I thank the right hon. Gentleman for that reply. During the period before that dispersal takes place, in view of the disturbances that have occurred in top security prison wings, can the right hon. Gentleman give an assurance that there will be no cut in financial expenditure in view of the need to improve both the conditions and the security of such prisons?
In the case of the four security wings that remain, will my right hon. Friend consider changing the policy of his predecessor and allowing representatives of national newspapers to see the conditions in those wings, so that they can inform the public of them?
Mr. W. T. Williams:
Does the Home Secretary not consider that the time has come to institute some kind of inquiry, however informal, into the effects, both physical and mental, upon prisoners detained in these top security wings and upon the staff, upon whom there is a good deal of pressure in maintaining these wings? Can he tell us what effect the presence of security wings of this kind has upon other prisoners in the same prison?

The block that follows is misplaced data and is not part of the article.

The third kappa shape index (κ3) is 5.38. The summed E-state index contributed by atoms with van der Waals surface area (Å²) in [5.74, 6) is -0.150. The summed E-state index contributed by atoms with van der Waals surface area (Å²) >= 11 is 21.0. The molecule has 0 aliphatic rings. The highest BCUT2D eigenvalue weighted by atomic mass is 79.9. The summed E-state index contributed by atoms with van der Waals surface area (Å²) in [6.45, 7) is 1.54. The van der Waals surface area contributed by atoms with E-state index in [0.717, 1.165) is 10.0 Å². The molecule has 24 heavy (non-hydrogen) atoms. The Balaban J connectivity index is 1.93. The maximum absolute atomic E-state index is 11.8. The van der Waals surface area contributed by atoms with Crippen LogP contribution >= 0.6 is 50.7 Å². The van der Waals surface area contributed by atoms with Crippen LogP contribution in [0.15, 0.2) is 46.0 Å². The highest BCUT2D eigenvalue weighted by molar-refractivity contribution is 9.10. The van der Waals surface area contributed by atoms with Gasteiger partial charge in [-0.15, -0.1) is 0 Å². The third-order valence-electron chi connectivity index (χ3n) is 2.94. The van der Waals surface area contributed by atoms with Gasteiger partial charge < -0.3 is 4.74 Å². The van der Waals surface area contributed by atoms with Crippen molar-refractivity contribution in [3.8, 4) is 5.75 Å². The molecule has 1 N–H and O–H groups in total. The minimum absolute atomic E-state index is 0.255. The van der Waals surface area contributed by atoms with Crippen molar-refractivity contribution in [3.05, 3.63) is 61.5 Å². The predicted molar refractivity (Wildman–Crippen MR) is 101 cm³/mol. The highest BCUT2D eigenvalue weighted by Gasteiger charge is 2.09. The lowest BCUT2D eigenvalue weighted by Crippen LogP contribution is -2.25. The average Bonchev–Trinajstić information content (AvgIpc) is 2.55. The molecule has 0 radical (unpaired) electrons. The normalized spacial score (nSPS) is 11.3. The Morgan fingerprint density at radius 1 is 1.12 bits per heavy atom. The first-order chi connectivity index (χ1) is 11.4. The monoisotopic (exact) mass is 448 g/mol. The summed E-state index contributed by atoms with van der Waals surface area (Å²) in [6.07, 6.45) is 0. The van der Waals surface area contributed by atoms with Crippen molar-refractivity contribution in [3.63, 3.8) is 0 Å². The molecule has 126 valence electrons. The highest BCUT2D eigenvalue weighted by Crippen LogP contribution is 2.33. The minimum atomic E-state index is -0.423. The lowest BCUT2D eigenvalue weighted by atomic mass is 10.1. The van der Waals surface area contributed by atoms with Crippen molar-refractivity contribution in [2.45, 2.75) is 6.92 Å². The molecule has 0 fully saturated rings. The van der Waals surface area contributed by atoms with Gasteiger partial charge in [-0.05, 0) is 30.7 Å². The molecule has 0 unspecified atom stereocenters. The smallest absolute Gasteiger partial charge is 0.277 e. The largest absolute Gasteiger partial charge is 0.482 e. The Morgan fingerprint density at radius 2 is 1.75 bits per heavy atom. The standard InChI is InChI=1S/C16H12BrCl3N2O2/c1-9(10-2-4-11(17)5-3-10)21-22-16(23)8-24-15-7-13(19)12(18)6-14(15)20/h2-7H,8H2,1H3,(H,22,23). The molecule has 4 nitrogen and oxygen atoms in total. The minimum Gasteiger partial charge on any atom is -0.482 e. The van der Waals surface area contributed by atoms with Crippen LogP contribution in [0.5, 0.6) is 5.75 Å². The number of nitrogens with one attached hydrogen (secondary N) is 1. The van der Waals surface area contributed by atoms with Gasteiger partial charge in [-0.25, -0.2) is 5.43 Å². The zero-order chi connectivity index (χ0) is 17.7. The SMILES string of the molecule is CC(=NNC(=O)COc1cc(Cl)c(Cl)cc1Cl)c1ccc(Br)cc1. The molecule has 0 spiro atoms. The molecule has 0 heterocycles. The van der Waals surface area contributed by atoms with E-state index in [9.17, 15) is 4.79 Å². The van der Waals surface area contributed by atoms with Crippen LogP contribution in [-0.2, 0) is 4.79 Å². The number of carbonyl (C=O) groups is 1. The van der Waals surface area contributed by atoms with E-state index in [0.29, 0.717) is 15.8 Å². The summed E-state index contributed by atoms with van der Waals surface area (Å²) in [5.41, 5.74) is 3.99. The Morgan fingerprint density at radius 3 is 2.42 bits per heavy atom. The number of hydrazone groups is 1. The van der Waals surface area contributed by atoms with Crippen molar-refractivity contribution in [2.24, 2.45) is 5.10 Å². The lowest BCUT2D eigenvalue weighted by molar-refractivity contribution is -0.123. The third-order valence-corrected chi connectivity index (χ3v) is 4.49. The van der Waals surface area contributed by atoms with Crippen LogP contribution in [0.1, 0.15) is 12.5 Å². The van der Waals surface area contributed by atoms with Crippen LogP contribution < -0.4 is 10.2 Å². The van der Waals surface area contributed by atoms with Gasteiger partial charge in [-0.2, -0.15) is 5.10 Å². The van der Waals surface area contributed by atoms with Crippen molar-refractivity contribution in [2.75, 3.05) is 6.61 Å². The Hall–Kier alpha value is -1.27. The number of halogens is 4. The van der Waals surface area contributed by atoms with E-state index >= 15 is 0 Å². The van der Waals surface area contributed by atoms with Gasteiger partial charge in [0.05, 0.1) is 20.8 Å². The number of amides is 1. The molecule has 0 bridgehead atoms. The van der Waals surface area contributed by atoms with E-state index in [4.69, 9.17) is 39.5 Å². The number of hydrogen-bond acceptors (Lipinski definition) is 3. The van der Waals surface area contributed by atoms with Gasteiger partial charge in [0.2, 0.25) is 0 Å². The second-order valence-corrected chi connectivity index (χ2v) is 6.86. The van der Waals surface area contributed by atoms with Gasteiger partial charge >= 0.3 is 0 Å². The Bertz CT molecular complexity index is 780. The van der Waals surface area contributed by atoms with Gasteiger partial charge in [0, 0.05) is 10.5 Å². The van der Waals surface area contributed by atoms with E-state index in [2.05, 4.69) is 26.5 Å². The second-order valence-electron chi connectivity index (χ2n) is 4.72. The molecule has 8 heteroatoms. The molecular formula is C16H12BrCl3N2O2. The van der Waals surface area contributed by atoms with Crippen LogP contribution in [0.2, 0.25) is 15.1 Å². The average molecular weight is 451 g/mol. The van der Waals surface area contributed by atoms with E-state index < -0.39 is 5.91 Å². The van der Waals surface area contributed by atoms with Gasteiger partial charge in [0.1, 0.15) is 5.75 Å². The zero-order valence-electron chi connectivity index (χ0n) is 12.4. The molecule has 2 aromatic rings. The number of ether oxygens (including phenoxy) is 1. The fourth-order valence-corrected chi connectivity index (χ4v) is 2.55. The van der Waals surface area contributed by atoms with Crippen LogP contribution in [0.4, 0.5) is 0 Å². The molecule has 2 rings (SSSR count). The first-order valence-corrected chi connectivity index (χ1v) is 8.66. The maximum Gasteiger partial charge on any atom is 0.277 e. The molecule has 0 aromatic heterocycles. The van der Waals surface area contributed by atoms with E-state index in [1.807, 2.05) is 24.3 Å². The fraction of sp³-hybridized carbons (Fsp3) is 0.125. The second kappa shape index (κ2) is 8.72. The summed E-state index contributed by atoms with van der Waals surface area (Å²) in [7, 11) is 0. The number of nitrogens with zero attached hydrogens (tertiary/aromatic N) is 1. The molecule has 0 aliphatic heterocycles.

That is the sort of consideration that we have in mind in the policy of dispersal. I agree that there are serious questions of the effect upon prisoners. That is why we are pursuing this policy as rapidly as we can. The actual availability of premises is the limiting factor.
Does not my right hon. Friend agree that a greater problem is the detention of violent prisoners, who are not necessarily top security people? Will he reconsider the question of dispersing them and considering, instead, putting them all in a special purpose-built prison? There is no doubt that dispersed in individual prisons they are like a bad apple in a barrel.